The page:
33 Offbeat Holidays You Can Celebrate In October

Anton Ostapenko/iStock via Getty Images
Anton Ostapenko/iStock via Getty Images

The spookiest month of the year has arrived, and with it, a calendar full of offbeat holidays. Between your autumnal walks, horror movie marathons, and oh, National Cat Day on October 29 (which is basically the year's most important holiday here at Mental Floss) see if you can squeeze in a few of these unconventional celebrations.

1. October 1: World Vegetarian Day

It's easy enough to eat meat-free for a day, but this celebration is intended to kick off a month of vegetarian awareness and encourage more lasting change.

2. October 2: World Farm Animals Day

Different colors cows feeding at the same time
RubyMirriam/iStock via Getty Images

This may seem at odds with World Vegetarian Day, until you consider that this is actually a day to protest the farm in farm animal and the cruel conditions it implies. It's an admirable effort, but the founders of World Farm Animals Day were a little heavy-handed in their decision to celebrate the cause on Gandhi's birthday.

3. October 2: National Custodial Worker's recognition Day

Because really, we should be celebrating them every day.

4. October 4: Ten-Four Day

Group of hands holding portable two way radios with yellow background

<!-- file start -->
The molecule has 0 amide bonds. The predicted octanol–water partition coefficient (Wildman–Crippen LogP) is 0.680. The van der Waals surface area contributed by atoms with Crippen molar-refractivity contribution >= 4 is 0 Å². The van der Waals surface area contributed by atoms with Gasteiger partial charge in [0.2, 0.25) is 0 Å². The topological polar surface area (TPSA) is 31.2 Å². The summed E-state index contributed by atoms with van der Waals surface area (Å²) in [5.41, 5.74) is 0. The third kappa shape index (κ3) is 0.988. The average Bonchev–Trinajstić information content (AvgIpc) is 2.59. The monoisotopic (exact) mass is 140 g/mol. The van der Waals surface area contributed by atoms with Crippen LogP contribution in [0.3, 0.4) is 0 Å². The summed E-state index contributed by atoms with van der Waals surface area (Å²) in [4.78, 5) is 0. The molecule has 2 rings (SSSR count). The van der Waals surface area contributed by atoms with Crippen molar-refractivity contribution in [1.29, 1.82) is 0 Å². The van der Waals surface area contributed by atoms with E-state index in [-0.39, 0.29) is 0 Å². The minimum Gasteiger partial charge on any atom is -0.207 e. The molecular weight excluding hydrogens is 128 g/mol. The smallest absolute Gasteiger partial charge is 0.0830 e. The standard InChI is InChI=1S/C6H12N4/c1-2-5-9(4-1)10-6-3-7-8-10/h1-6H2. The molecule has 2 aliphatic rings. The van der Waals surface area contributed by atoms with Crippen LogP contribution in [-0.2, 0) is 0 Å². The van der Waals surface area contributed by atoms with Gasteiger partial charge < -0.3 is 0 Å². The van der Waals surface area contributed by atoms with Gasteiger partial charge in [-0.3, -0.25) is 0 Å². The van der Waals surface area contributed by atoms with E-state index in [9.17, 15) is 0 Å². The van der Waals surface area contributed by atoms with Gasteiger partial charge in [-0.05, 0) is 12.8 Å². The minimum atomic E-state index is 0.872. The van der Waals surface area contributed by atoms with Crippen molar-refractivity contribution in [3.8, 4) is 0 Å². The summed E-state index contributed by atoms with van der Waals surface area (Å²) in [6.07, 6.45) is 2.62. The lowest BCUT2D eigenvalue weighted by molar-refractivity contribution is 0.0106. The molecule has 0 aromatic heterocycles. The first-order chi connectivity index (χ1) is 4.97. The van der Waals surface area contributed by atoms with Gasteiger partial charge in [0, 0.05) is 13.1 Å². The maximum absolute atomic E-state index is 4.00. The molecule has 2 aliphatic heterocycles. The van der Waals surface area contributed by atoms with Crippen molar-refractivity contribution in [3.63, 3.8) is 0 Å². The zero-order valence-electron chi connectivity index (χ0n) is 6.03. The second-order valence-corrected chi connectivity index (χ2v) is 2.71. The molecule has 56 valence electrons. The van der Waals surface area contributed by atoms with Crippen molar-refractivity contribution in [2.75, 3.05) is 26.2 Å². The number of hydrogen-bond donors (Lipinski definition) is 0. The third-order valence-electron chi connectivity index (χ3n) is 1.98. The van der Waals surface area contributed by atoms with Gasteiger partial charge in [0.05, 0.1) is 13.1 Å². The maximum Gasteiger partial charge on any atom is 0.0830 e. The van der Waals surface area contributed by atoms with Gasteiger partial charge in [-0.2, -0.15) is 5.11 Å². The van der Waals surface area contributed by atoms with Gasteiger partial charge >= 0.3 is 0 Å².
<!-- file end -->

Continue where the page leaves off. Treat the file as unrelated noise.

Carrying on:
Rawpixel/iStock via Getty Images

The fourth day of the 10th month of the year is the day the world celebrates radio operators, to which we say, “Ten-Four.”

5. October 4: National Ships-In-Bottles Day

ship in a bottle
Max2611/iStock via Getty Images

Someone spent a lot of time making this art happen, so let's take a little time to appreciate it.

6. October 7: World Smile Day

If the calendar says you have to do it, you have to do it.

7. October 8: National Pierogi Day

A plate of pierogis
barol16/iStock via Getty Images

On this day in 1952, pierogies were first delivered to a grocery store in Shenandoah, Pennsylvania, and we’ve been devouring them ever since.

8. October 9: Bring Your Teddy Bear to Work/School Day

Woman and teddy bear sitting bench
Thomas_Zsebok_Images/iStock via Getty Images

No judgment here if you've entered the working world and have yet to outgrow your teddy bear—in fact, all the more reason to celebrate.

9. October 9: International Top Spinning Day

Two wooden and colorful spinning tops
Italika/iStock via Getty Images

A good day to head to the toy store and take a spin.

10. October 10: National Handbag Day

Sky blue handbag purse and beautiful woman hand with red manicure isolated on pink background
MoustacheGirl/iStock via Getty Images

We carry them around, but in many ways, it’s the handbags that carry us.

11.October 10: National Cake Decorating Day

Making a boxed cake recipe and applying the frosting with a butter knife definitely counts.

12. October 11: Southern Food Heritage Day

Close-up photo of fried chicken and waffles
rez-art/iStock via Getty Images